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Model Reduction and Substructuring in Dynamics, CMS

  1. May 19, 2013 #1
    Dear engineers and physicists,
    I would like to ask you a question about Component Mode Synthesis (CMS), which is the topic of my bachelor thesis. My primary resource is the classical AIAA article "Coupling of Substructures for Dynamic Analyses: an Overview" by Prof. Craig.
    For now I am considering a simple mechanical system consisting of two connected bodies (arms) according to the first picture. The individual bodies have been modeled in ANSYS and their mass, stiffness, nodal coordinates and adjacency matrices were imported to Matlab, where reduction and interconnection themselves are carried out.
    First the FEM solution without reduction (i.e. in physical coordinates) is calculated for reference and then two CMS methods are implemented, namely the Craig-Bampton's (fixed-interface normal modes & constraint modes) and Rubin's (free-interface normal modes, rigid-body modes & residual flexibility modes).
    Now to my question, which might be a bit funny, bacause I am complaining about the methods being too precise. :) It seems that the natural frequencies of both methods correspond exactly (!) to the FEM solution, errors being of the order 0.01% which can be accounted to numerical round-offs. If I keep 30 natural modes for each body corresponding to 30 lowest frequencies, the first 50 natural frequencies of the connected system are exact! Then the error increases and the last calculated frequency (60th) has an error of 20% (talking about the Craig-Bampton now). I was really surprised by this, do you somebody have an insight where this "exact" corresponence comes from? If I compare the normal modes of the assembled reduced model with the reference solution by the Modal Assurance Criterion (MAC), I get the expected inaccuracies (please see 2nd included picture for the 20 lowest freq. normal shapes).

    Thank you very much for any answers, tips, further questions or any other form of reactions. All the best from the Czech Republic.
     

    Attached Files:

  2. jcsd
  3. May 19, 2013 #2

    AlephZero

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    CMS works well when the interface between the components is "simple" compared with the dynamics of each component.

    if you want a problem that doesn't work so well, try something like a square plate cut into two parts.

    Or try a thin cylinder with diameter = length, fixed at one end. You could cut it into two cylinders (with different lengths, of you want), or two semicircular shells.
     
  4. May 19, 2013 #3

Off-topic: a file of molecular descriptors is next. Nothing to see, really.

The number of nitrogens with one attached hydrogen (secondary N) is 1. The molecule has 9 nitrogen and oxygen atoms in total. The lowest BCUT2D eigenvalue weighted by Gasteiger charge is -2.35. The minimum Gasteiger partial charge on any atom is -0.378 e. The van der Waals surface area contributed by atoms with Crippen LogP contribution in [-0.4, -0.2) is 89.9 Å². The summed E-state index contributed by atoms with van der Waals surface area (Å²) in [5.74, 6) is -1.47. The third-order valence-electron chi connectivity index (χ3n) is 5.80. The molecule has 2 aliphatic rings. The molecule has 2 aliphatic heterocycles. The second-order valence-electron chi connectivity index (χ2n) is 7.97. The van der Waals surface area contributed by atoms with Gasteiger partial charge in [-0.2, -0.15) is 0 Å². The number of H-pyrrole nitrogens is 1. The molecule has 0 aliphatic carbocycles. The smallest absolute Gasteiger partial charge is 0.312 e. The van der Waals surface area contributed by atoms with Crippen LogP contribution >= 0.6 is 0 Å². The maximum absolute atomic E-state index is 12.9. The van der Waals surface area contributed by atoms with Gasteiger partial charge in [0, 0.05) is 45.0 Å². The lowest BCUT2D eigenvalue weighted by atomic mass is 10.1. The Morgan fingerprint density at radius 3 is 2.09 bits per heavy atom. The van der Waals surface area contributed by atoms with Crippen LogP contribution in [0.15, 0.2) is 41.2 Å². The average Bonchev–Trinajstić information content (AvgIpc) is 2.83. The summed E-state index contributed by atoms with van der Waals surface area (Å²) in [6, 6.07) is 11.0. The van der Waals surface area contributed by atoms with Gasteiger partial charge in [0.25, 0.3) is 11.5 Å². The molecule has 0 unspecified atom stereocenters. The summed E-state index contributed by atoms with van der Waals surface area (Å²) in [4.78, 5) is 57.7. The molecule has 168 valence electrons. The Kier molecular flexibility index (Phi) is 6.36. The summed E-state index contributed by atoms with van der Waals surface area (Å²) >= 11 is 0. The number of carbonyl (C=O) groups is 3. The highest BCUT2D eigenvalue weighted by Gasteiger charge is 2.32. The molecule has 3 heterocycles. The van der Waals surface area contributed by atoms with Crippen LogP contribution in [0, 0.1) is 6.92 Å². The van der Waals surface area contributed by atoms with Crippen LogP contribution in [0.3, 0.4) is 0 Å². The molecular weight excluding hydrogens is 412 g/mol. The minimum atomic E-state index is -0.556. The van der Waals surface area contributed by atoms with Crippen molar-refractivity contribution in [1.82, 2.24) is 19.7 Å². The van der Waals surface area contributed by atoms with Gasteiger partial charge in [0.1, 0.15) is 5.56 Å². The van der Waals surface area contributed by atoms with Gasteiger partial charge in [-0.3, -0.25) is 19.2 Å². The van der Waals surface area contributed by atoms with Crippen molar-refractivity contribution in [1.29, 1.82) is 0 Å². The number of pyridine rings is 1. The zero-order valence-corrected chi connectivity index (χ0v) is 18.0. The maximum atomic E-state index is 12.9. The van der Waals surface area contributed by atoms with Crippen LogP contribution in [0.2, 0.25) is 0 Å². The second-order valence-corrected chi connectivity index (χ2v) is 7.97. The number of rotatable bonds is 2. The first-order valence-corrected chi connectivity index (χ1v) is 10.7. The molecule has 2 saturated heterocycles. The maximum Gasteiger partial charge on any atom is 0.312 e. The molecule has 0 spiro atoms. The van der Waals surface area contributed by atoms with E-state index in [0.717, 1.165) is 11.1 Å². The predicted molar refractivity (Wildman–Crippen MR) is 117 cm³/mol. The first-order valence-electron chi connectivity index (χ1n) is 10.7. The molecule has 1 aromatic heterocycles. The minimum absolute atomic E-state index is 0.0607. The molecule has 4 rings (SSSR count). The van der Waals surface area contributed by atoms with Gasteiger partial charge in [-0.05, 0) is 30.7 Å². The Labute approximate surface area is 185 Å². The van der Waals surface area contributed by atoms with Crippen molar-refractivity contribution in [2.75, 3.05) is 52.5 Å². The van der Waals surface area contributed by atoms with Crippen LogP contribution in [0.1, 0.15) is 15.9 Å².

I see, so this very good result is in fact an exception caused by the problem being too simple. I was planning to consider a truss system as a second example, but in that case the interface would again consist of only several DOFs, so I will rather attempt one of your tips.
    Could I ask you another question about the atachment methods? In many papers the so-called "inertia-relief attachment modes" are defined for components with rigid body freedom. But I haven't really seen them being used. The "residual flexibility attachment modes" are typically included in the transformation matrix instead. I am a little bit confused about the physical interpretation of these modes, because I thought attachment modes represented a static deformation due to a unit force applied to one interface DOF (after solving the problem with rigid body motion by self-balancing the load by d'Alembert forces), which should be unique, so how come there are more of them? If I calculate this deformation using the full stiffness matrix, I don't need any modal residuum, do I? So far I was only so to say "re-typing the formulas to Matlab" without too much thinking, but I would like to understand what's going on more thouroughly...
    The following plot shows one of the two residual modes in green and one of the two inertia-relief modes in yellow and by just looking they seem pretty much the same. As I understand it both of the shapes represent a deformation by a vertical force in the left "hole" after including the inertia effects of acceleration, so what is their relationship?
    And maybe one last thing—I hope it's not too many...—does it matter how the assumed modes (e.g. the columns of the transformation matrix between physical and reduced coordinates) are scaled? The attachment modes have much smaller amplitudes, but that should'nt make any difference, right? For example in the posted graph I rescaled the two modes and changed the sign of one of them. The different sign of the two shapes is also puzzling, if they both are generated by the same force!
    If you find time to answer any part of this long post, I will be very happy and thankful. Jan
     

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  5. May 19, 2013 #4

    AlephZero